I was confused when I first began to go through the readings for this week’s topic on “Sexuality.” As a Christian, I was raised in a conservative environment with a clear foundation of belonging to a category called heterosexuality. I am thankful that my mind has been introduced to many different kinds of thought this past week on sexuality, gender, and sex. In order to understand the definition of sexuality, I want to further explore how sexuality is interpreted differently by various societies and cultures in regards to claiming their sexual orientation (or not claiming any category).
For me, it was first important to clearly define sex, gender, and sexuality in a comprehensive way. Society associates certain biological traits with being male or female which we categorize under the term “sex.” The cultural meanings attached to masculinity and femininity that influence personal identity would be “gender.” However at its core definition, sexuality is about sexual attraction, identities, and sexual practices. Many professors and researchers today are in agreement that gender and sexuality are not the same thing but do intersect in quite significant ways. Gender refers to the roles assigned to men and women based on their presumed biological sex (Namaste, 4). Sexuality, in contrast, refers to the ways in which individuals organize their erotic and sexual lives. It is generally categorized into three separate areas: heterosexuals—individuals who have sexual relations with members of the opposite sex; homosexuals—those who have sexual relations with members of the same sex; and bisexuals—people who relate erotically both to men and to women (Namaste, 4).
Once I could distinguish the difference between sexuality and gender, I could then explore how sexuality was perceived and received within certain cultures and societies. As Margaret Andersen pointed out in her anthology, ten years ago in the United States people tended to identify as either homosexual or heterosexual. Other cultures have not distinguished between these two sexual orientations (Andersen, 3). In the year we live in today, modern society is slowly learning to be more inclusive with other sexual orientations that people can identify with. Some have been quick to criticize the portrayal of the LGBTQ movement today in the media. In a poetry slam hosted two years ago, two women recited a poem that relayed the frustrations of the less-privileged community that were not white, gay, and wealthy men raised in the western world. Their poem spoke in outrage at the injustices of those who had no voice in the LGBTQ movement. Media continues to perpetuate a plethora of social scripts about the sexual roles of men and women. It is clear that some individuals, who do not identify with the traditional sexual orientations of homosexual or heterosexual, seek the reconfiguration of gender policies to reflect lived realities. As one individual’s testimony states, “I don’t believe in an inner ‘essential’ gender, only in shifting strategies contingent upon time, place, who I’m with and how we are able to find and connect with each other through the power structures of patriarchy” (June, 9). To be honest, I was a little surprised to hear that these types of stigma have existed within western societies like the United States. Julia Serano even stresses the fact that trans women as a group have been systematically pathologized by the medical and psychological establishment and marginalized by mainstream lesbian and gay organizations (Serano, 1).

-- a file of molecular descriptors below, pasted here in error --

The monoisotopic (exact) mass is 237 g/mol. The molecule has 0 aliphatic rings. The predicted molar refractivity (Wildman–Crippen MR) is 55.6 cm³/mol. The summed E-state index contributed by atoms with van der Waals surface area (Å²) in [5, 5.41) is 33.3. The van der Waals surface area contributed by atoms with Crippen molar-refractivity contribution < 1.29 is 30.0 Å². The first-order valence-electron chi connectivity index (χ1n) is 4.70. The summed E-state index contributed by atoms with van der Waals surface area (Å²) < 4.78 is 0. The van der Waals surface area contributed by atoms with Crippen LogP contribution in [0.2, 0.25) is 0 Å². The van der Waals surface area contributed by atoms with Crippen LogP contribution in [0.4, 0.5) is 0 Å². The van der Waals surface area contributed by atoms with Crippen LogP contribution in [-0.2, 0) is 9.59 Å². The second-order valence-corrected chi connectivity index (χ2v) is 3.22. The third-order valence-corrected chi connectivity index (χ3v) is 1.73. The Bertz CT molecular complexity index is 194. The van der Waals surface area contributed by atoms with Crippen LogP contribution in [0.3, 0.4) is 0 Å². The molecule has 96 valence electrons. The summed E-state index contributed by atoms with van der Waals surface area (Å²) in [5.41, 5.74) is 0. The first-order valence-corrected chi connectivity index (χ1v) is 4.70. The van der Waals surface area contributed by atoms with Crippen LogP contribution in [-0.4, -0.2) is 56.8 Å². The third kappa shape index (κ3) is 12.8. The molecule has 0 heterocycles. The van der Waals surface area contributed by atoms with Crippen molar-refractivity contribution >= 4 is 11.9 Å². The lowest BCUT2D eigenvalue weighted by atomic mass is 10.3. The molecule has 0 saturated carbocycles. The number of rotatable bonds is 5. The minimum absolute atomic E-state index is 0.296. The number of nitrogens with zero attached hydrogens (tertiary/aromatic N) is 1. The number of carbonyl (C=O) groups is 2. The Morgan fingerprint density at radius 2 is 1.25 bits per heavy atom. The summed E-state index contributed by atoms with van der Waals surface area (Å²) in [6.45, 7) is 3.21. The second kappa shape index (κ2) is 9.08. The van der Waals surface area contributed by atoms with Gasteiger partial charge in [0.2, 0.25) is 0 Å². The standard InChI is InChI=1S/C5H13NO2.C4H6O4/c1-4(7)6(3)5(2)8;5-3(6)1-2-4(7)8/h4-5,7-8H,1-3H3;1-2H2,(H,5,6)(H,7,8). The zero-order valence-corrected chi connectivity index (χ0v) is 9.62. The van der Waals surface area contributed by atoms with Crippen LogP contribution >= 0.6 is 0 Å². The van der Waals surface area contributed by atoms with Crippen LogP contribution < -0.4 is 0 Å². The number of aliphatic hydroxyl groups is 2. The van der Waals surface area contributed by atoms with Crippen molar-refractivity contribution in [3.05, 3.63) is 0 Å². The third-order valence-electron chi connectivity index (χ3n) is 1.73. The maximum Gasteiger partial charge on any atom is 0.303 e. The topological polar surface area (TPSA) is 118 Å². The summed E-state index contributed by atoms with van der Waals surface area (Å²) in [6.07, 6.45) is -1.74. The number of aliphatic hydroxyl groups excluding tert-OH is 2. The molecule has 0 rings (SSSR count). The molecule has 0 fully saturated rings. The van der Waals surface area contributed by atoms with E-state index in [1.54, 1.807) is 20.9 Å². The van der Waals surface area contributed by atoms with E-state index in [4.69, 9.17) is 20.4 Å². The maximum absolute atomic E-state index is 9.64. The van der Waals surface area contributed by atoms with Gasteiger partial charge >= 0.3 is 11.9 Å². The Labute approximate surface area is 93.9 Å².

Interestingly enough, other cultures have embraced different sexual orientations in comparison to some western societies. In Thailand, 1% of the population is “Ladyboys,” men who use surgery and hormonal drugs to become biologically female. Many of these individuals face unequal rights in Thailand but there are some who have found success in celebrating their identity as a Transwoman. Poy is one such Ladyboy who has found great success as a brand-name princess and winner of several national/international beauty pageants. Her success has influenced the inclusion of transwomen into society’s norms and culture in Thailand.
Baker, Therese L., Margaret L. Andersen, and Patricia Hill Collins. “Race, Class, and Gender: An Anthology.” Teaching Sociology 23.2 (1995): 190. Web.
http://www.youtube.com/channel/UCoryoWDNgkQHwcYFFme64aQ. “Ladyboy Celebrities Part 4 of 4.” YouTube. YouTube, 2013. Web. 18 June 2016.
Lewis, Vek. “Whipping Girl: A Transsexual Woman on Sexism and the Scapegoating of Femininity. By JULIA SERANO.” Hypatia 24.3 (2009): 200-05. Web.
Namaste, Ki. “Genderbashing: Sexuality, Gender, and the Regulation of Public Space.” Environment and Planning D: Society and Space Environ. Plann. D 14.2 (1996): 221-40. Web.
“Not Trans Enough! Zine.” Not Trans Enough! Zine. N.p., n.d. Web. 18 June 2016.